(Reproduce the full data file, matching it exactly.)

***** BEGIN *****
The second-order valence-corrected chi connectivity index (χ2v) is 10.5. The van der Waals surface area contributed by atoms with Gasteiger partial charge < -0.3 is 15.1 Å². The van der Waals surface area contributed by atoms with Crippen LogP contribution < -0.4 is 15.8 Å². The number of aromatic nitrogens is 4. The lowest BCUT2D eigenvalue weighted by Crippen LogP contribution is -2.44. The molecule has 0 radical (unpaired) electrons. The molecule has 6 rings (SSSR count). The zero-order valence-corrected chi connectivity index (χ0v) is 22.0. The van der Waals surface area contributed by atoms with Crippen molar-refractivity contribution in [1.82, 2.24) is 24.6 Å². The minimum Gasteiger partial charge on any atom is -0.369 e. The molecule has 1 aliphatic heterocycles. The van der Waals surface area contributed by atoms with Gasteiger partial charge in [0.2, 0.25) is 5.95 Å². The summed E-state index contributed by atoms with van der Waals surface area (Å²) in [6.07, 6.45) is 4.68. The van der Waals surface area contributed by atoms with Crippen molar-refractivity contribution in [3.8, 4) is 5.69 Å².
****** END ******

The second-order valence-corrected chi connectivity index (χ2v) is 10.5. The van der Waals surface area contributed by atoms with Gasteiger partial charge < -0.3 is 15.1 Å². The van der Waals surface area contributed by atoms with Crippen LogP contribution < -0.4 is 15.8 Å². The number of aromatic nitrogens is 4. The lowest BCUT2D eigenvalue weighted by Crippen LogP contribution is -2.44. The molecule has 0 radical (unpaired) electrons. The molecule has 6 rings (SSSR count). The zero-order valence-corrected chi connectivity index (χ0v) is 22.0. The van der Waals surface area contributed by atoms with Crippen molar-refractivity contribution in [1.82, 2.24) is 24.6 Å². The minimum Gasteiger partial charge on any atom is -0.369 e. The molecule has 1 aliphatic heterocycles. The van der Waals surface area contributed by atoms with Gasteiger partial charge in [0.2, 0.25) is 5.95 Å². The summed E-state index contributed by atoms with van der Waals surface area (Å²) in [6.07, 6.45) is 4.68. The van der Waals surface area contributed by atoms with Crippen molar-refractivity contribution in [3.8, 4) is 5.69 Å².